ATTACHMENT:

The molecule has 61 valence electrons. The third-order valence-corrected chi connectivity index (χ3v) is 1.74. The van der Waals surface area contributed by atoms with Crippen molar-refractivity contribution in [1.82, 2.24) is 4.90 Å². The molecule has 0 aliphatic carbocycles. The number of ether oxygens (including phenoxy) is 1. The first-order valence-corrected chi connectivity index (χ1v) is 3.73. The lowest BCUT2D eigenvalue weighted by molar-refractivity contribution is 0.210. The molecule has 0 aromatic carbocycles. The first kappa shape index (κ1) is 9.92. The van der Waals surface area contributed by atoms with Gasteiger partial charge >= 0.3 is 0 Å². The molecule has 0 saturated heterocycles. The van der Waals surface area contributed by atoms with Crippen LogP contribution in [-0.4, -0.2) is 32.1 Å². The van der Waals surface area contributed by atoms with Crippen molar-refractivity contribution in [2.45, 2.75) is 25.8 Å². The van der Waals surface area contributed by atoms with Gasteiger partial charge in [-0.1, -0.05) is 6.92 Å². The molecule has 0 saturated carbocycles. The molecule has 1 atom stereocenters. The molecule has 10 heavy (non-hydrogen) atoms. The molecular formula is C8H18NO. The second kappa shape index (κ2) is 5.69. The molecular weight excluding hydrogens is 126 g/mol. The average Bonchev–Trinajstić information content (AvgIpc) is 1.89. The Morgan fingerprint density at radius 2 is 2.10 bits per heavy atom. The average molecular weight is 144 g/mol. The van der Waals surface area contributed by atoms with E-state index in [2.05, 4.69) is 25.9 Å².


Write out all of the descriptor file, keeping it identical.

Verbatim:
The molecule has 61 valence electrons. The third-order valence-corrected chi connectivity index (χ3v) is 1.74. The van der Waals surface area contributed by atoms with Crippen molar-refractivity contribution in [1.82, 2.24) is 4.90 Å². The molecule has 0 aliphatic carbocycles. The number of ether oxygens (including phenoxy) is 1. The first-order valence-corrected chi connectivity index (χ1v) is 3.73. The lowest BCUT2D eigenvalue weighted by molar-refractivity contribution is 0.210. The molecule has 0 aromatic carbocycles. The first kappa shape index (κ1) is 9.92. The van der Waals surface area contributed by atoms with Gasteiger partial charge >= 0.3 is 0 Å². The molecule has 0 saturated heterocycles. The van der Waals surface area contributed by atoms with Crippen LogP contribution in [-0.4, -0.2) is 32.1 Å². The van der Waals surface area contributed by atoms with Crippen molar-refractivity contribution in [2.45, 2.75) is 25.8 Å². The van der Waals surface area contributed by atoms with Gasteiger partial charge in [-0.1, -0.05) is 6.92 Å². The molecule has 0 saturated carbocycles. The molecule has 1 atom stereocenters. The molecule has 10 heavy (non-hydrogen) atoms. The molecular formula is C8H18NO. The second kappa shape index (κ2) is 5.69. The molecular weight excluding hydrogens is 126 g/mol. The average Bonchev–Trinajstić information content (AvgIpc) is 1.89. The Morgan fingerprint density at radius 2 is 2.10 bits per heavy atom. The average molecular weight is 144 g/mol. The van der Waals surface area contributed by atoms with E-state index in [2.05, 4.69) is 25.9 Å².